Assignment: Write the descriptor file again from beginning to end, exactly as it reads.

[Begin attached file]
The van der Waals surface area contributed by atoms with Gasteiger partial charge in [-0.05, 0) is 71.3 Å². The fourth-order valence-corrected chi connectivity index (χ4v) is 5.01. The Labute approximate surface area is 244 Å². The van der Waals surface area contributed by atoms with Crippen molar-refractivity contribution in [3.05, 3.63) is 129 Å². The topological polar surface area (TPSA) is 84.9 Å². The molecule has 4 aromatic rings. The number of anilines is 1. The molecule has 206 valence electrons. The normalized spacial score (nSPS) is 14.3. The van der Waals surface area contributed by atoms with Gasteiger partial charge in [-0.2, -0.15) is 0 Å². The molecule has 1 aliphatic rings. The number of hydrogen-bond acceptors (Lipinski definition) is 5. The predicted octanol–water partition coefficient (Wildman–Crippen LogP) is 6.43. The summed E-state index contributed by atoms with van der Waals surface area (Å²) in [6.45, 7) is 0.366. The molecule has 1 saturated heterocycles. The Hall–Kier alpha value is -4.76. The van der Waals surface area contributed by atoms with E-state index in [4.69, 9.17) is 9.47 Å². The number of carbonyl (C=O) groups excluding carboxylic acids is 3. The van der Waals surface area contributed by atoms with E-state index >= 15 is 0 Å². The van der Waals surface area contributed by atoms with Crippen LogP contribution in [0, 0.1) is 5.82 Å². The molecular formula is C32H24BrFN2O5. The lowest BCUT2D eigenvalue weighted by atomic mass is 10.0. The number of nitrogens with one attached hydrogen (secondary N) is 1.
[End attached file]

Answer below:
The van der Waals surface area contributed by atoms with Gasteiger partial charge in [-0.05, 0) is 71.3 Å². The fourth-order valence-corrected chi connectivity index (χ4v) is 5.01. The Labute approximate surface area is 244 Å². The van der Waals surface area contributed by atoms with Crippen molar-refractivity contribution in [3.05, 3.63) is 129 Å². The topological polar surface area (TPSA) is 84.9 Å². The molecule has 4 aromatic rings. The number of anilines is 1. The molecule has 206 valence electrons. The normalized spacial score (nSPS) is 14.3. The van der Waals surface area contributed by atoms with Gasteiger partial charge in [-0.2, -0.15) is 0 Å². The molecule has 1 aliphatic rings. The number of hydrogen-bond acceptors (Lipinski definition) is 5. The predicted octanol–water partition coefficient (Wildman–Crippen LogP) is 6.43. The summed E-state index contributed by atoms with van der Waals surface area (Å²) in [6.45, 7) is 0.366. The molecule has 1 saturated heterocycles. The Hall–Kier alpha value is -4.76. The van der Waals surface area contributed by atoms with E-state index in [4.69, 9.17) is 9.47 Å². The number of carbonyl (C=O) groups excluding carboxylic acids is 3. The van der Waals surface area contributed by atoms with E-state index >= 15 is 0 Å². The van der Waals surface area contributed by atoms with Crippen LogP contribution in [0, 0.1) is 5.82 Å². The molecular formula is C32H24BrFN2O5. The lowest BCUT2D eigenvalue weighted by atomic mass is 10.0. The number of nitrogens with one attached hydrogen (secondary N) is 1.